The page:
Tag Archives: development

Heritage Lives: What If……?

By Terry Hughes

This article is not intended as a forecast of what may happen with your canal lands, but what should have happened as announced 38 years ago. We had an opportunity to introduce a new economy called tourism because, like lyrics from the song “Allentown” that tell the story about how factories in the Pennsylvania town were shutting down, it was happening here too. 

In 1984 the federal government announced an economic initiative to develop a themed opportunity involving the abandoned canal lands. It would tap into an already established tourism industry creating new development here that would complement but not compete with activities already found in the Niagara Region. By infusing federal dollars into this area, it was intended to attract private development 

The Welland Canal Parkway Advisory Board, a committee made up of a cross-section of people from different occupations and political persuasions, met and after two years of deliberation came up with a plan developed by the MacLaren Plansearch Co. It should be noted that the opportunities described here were researched and market tested before they were adopted. The canal lands were divided into three sections known as the Northern, Central and Southern Reaches with the focus for development on the first two areas. It was intended to promote the heritage and tourism opportunities of these lands.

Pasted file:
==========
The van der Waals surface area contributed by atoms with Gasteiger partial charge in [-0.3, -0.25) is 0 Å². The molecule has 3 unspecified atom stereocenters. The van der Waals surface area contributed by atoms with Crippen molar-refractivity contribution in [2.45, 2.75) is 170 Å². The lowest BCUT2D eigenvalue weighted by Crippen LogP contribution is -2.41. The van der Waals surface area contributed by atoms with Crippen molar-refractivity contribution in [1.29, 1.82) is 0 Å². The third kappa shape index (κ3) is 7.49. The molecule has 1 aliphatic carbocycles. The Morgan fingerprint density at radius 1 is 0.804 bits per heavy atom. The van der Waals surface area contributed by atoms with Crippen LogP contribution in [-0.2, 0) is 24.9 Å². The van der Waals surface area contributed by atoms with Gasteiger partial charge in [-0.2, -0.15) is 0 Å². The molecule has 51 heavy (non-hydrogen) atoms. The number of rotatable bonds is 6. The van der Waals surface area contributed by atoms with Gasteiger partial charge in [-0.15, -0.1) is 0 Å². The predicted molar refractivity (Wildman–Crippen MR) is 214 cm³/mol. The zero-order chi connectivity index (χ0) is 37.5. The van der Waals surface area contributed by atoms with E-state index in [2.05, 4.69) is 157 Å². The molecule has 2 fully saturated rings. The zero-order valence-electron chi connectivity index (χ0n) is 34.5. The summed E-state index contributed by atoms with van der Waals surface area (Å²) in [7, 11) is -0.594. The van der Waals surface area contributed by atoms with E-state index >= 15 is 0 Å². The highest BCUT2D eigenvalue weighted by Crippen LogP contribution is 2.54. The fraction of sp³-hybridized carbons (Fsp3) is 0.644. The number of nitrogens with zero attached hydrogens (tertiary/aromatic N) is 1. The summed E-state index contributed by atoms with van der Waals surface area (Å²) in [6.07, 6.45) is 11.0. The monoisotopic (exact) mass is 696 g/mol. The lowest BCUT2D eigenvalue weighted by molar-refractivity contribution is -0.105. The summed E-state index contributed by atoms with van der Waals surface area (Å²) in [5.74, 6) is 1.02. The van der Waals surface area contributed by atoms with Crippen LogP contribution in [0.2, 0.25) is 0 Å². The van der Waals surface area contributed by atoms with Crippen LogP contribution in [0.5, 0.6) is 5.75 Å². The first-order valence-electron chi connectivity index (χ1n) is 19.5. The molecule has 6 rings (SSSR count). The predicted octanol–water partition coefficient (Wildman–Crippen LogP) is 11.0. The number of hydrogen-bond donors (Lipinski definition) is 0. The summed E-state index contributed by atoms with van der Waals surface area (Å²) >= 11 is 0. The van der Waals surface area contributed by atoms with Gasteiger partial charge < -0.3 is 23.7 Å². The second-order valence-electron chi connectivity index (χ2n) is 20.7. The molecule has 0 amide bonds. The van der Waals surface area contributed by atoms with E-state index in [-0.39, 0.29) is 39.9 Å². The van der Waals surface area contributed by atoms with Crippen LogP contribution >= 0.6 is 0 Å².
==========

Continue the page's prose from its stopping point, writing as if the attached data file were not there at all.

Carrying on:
Merritt Island at the south end was to feature the 150-year canal development using scale miniatures and a full-sized 461-foot package freighter known as Canada Steamship Lines Fort Henry. Pictured here, you can see part of her work as an automobile carrier but she was also fitted out with a lower deck for package freight. She was only 20-years-old and featured a stainless steel galley and rated as a very low fire risk.         

CSL was willing to offer a large portion of their company archives that included paintings, scale models and books to round out an on-board museum. Bollards were put in place to secure the ship to the shore and a stone bridge abutment from Quaker Road would form a base for one of three ramps to enter and leave the ship. The nature trails on Merritt Island were to be developed.

Having visited the commanding officer at Buffalo’s Naval Park, he offered a lot of ideas that would enable the ship to pay its own way. She was scheduled to be dry docked at Port Weller to weld any openings closed and receive a rubberized paint to ensure minimal maintenance to her hull before being towed here to her Merritt Island berth. Unfortunately, the 1984 federal election terminated that idea because the incoming Progressive Conservative government was not in favour of such development.

According to recently-published reports, your canal lands on the west side of the waterway behind the Seaway Mall are now being sold to a private developer, LIV Communities (see media release, below) by the city. The MacLaren Market Study required the private sector to develop themed visitor attractions. This included an r.v. park, water park and children’s play area. It also would have had an amphitheatre, and cultural village promoting our many citizens of ethnic descent that made up a majority of the population of the city,